Subsequent endeavours have been seen as tests by Al Jazeera to see whether it can get rid of the hostility Americans feel toward it. One example was a day's worth of special coverage marking the 10th anniversary of the terrorist attacks of 11 September 2001.[87] Al Jazeera has also launched The Stream, a show based in Washington D.C. that discusses social media, which targets an American audience.[88][89] On 2 January 2013, Al Jazeera purchased the American channel Current TV and rebranded as Al Jazeera America in August 2013.[26]

Awards[edit]

2006[edit]

2007[edit]

2008[edit]

  • Foreign Press Association: News Story of the Year by a full member, Jonah Hull - Russia-Georgia War
  • Association for International Broadcasting: Editors Award, Sami Al Haj - for the suffering endured & courage shown [Al Jazeera (Arabic)]
  • Amnesty International Media Awards: Best International TV Documentary, Tony Birtley - The Lost Tribe: Secret Army of the CIA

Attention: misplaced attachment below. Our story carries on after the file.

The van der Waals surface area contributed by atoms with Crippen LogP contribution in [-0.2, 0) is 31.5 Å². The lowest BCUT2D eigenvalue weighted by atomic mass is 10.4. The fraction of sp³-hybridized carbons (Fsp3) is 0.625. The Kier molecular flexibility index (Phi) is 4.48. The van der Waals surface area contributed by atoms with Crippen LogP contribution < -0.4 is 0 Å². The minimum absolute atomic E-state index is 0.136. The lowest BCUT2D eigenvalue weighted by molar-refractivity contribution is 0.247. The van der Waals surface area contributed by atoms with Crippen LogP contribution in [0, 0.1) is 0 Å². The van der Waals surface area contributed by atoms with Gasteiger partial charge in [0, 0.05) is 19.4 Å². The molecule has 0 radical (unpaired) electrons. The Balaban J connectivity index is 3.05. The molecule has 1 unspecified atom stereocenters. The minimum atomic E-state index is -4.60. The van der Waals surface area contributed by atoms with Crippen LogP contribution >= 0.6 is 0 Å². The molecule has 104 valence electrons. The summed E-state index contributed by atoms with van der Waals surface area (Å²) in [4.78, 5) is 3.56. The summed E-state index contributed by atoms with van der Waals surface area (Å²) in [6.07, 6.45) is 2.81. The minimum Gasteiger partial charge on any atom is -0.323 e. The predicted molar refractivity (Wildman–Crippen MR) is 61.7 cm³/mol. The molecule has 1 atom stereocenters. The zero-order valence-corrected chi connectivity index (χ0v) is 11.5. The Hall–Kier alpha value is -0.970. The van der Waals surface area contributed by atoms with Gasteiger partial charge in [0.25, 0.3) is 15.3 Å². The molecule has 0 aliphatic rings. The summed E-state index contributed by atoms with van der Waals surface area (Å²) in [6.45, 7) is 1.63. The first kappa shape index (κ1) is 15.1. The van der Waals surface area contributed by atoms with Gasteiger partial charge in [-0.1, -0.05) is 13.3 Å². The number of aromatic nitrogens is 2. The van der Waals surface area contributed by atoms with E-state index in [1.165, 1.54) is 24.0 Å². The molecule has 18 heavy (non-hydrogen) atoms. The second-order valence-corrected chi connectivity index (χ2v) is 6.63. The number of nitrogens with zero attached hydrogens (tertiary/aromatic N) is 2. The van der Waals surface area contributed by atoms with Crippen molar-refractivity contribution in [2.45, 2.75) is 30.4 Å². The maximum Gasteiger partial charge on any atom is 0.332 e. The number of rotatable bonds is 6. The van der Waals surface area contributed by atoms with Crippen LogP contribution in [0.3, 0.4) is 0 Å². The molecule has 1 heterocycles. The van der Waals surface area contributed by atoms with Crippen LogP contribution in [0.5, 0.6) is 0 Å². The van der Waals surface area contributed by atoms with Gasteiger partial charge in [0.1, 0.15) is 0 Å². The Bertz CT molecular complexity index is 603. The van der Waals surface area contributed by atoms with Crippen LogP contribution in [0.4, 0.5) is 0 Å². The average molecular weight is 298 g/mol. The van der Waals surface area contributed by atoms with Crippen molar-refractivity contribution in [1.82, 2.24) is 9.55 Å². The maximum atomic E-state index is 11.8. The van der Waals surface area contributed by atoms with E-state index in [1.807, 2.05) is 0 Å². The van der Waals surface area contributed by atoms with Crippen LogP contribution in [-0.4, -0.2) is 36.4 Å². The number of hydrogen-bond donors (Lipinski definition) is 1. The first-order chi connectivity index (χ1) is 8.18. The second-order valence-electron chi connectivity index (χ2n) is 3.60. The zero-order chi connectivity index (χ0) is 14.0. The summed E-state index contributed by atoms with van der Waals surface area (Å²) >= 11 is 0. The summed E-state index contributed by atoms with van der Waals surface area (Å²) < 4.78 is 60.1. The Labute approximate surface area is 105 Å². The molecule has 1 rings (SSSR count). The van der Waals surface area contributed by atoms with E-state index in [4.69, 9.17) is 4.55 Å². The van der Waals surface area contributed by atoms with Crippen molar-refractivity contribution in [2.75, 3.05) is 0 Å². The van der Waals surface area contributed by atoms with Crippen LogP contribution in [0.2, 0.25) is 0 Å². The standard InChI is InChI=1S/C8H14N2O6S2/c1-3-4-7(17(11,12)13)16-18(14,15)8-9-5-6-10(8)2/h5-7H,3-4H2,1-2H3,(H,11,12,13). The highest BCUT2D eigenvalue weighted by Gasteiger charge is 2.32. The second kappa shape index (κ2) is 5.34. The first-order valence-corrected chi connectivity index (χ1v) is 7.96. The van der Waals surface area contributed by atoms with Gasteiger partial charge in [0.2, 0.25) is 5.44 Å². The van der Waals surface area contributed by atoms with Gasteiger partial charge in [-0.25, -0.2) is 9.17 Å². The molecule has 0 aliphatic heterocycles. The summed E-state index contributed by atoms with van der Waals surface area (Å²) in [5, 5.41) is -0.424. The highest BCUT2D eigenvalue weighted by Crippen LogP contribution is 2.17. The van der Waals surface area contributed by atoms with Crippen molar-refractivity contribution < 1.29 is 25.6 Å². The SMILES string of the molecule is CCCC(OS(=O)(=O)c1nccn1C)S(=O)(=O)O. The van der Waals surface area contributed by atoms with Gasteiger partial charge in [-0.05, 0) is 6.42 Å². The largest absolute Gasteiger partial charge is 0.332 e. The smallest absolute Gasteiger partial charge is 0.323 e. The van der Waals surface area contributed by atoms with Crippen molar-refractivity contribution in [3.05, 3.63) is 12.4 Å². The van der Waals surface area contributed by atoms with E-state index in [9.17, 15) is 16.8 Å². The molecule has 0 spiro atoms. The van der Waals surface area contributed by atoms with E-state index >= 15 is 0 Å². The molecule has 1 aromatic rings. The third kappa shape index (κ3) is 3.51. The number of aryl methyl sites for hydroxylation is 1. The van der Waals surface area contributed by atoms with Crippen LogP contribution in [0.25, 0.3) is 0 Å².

• YouTube European Partners Awards: Community Champion Award, Al Jazeera Network
  • Monte-Carlo Television Festival Golden Nymph Award: Best 24-Hour News Program, Newshour.
    • Nour Odeh, the Al Jazeera Gaza correspondent, was singled out for her bravery in reporting from the Gaza Strip.
    • the station also received nominations in several other news categories, such as the Best News Documentary award for the report Inside Myanmar: The Crackdown[90]
  • Concentra (Belgium): Breaking News Award, Tony Birtley - Inside Myanmar: The Crackdown
  • Royal Television Society Journalism Awards: Young Journalist of the Year, Hamish Macdonald
  • Asian Television Awards: Best Current Affairs Programme, Tony Birtley - Inside Myanmar: The Crackdown

2009[edit]

2010[edit]

2011[edit]

2012[edit]

2013[edit]

See also[edit]

Competitors

Further reading[edit]

  • Abdul-Mageed, MM, (2008) TripleC: Cognition, Communication, Co-operation, 6(2), 59–76 Online News Sites and Journalism 2.0: Reader Comments on Al Jazeera Arabic Muhammad Abdul-Mageed, 10 April 2009
  • Abdul-Mageed, MM, and Herring, SC, (2008) In: F. Sudweeks, H. Hrachovec, and C. Ess (Eds.), Proceedings of Cultural Attitudes Towards Technology and Communication 2008 (CATaC'08), Nîmes, France, 24–27 June Arabic and English News Coverage on Al Jazeera.NET Muhammad Abdul-Mageed, 10 March 2008